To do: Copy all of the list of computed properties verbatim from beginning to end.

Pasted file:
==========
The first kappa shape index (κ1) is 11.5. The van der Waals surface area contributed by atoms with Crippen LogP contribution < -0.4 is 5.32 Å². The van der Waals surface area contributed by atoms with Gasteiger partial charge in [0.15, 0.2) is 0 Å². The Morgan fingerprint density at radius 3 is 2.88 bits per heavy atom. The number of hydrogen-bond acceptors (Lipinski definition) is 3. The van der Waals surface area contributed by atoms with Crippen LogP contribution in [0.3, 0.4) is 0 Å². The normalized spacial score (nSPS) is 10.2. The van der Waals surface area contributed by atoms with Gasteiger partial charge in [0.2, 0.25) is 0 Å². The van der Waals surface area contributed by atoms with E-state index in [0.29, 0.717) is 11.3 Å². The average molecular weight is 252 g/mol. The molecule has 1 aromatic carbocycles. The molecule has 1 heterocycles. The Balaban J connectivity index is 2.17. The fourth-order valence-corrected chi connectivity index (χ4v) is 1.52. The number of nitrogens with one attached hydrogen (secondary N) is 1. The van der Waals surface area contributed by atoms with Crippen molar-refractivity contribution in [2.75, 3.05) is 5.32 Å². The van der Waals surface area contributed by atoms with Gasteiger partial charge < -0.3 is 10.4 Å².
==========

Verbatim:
The first kappa shape index (κ1) is 11.5. The van der Waals surface area contributed by atoms with Crippen LogP contribution < -0.4 is 5.32 Å². The van der Waals surface area contributed by atoms with Gasteiger partial charge in [0.15, 0.2) is 0 Å². The Morgan fingerprint density at radius 3 is 2.88 bits per heavy atom. The number of hydrogen-bond acceptors (Lipinski definition) is 3. The van der Waals surface area contributed by atoms with Crippen LogP contribution in [0.3, 0.4) is 0 Å². The normalized spacial score (nSPS) is 10.2. The van der Waals surface area contributed by atoms with Gasteiger partial charge in [0.2, 0.25) is 0 Å². The van der Waals surface area contributed by atoms with E-state index in [0.29, 0.717) is 11.3 Å². The average molecular weight is 252 g/mol. The molecule has 1 aromatic carbocycles. The molecule has 1 heterocycles. The Balaban J connectivity index is 2.17. The fourth-order valence-corrected chi connectivity index (χ4v) is 1.52. The number of nitrogens with one attached hydrogen (secondary N) is 1. The van der Waals surface area contributed by atoms with Crippen molar-refractivity contribution in [2.75, 3.05) is 5.32 Å². The van der Waals surface area contributed by atoms with Gasteiger partial charge < -0.3 is 10.4 Å².